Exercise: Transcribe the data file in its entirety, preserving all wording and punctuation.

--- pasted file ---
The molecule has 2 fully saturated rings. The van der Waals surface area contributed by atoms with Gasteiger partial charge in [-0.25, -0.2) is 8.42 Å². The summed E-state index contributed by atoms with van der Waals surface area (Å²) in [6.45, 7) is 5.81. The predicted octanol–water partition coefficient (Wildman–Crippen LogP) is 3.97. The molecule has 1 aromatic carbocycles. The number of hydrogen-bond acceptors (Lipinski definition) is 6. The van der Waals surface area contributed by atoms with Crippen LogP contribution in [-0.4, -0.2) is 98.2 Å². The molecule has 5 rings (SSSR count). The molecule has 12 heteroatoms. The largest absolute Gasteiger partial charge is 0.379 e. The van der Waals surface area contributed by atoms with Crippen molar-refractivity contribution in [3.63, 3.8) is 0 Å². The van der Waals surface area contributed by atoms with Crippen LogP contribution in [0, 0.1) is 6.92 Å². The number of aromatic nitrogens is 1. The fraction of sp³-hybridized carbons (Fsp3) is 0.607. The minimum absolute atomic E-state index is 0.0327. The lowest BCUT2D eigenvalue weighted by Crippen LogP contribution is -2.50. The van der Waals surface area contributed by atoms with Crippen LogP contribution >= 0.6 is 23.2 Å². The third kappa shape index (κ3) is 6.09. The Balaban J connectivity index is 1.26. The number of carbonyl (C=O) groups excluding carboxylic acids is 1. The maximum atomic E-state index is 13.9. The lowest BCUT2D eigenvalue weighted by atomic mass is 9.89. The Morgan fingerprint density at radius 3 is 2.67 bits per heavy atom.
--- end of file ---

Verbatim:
The molecule has 2 fully saturated rings. The van der Waals surface area contributed by atoms with Gasteiger partial charge in [-0.25, -0.2) is 8.42 Å². The summed E-state index contributed by atoms with van der Waals surface area (Å²) in [6.45, 7) is 5.81. The predicted octanol–water partition coefficient (Wildman–Crippen LogP) is 3.97. The molecule has 1 aromatic carbocycles. The number of hydrogen-bond acceptors (Lipinski definition) is 6. The van der Waals surface area contributed by atoms with Crippen LogP contribution in [-0.4, -0.2) is 98.2 Å². The molecule has 5 rings (SSSR count). The molecule has 12 heteroatoms. The largest absolute Gasteiger partial charge is 0.379 e. The van der Waals surface area contributed by atoms with Crippen molar-refractivity contribution in [3.63, 3.8) is 0 Å². The van der Waals surface area contributed by atoms with Crippen LogP contribution in [0, 0.1) is 6.92 Å². The number of aromatic nitrogens is 1. The fraction of sp³-hybridized carbons (Fsp3) is 0.607. The minimum absolute atomic E-state index is 0.0327. The lowest BCUT2D eigenvalue weighted by Crippen LogP contribution is -2.50. The van der Waals surface area contributed by atoms with Crippen LogP contribution >= 0.6 is 23.2 Å². The third kappa shape index (κ3) is 6.09. The Balaban J connectivity index is 1.26. The number of carbonyl (C=O) groups excluding carboxylic acids is 1. The maximum atomic E-state index is 13.9. The lowest BCUT2D eigenvalue weighted by atomic mass is 9.89. The Morgan fingerprint density at radius 3 is 2.67 bits per heavy atom.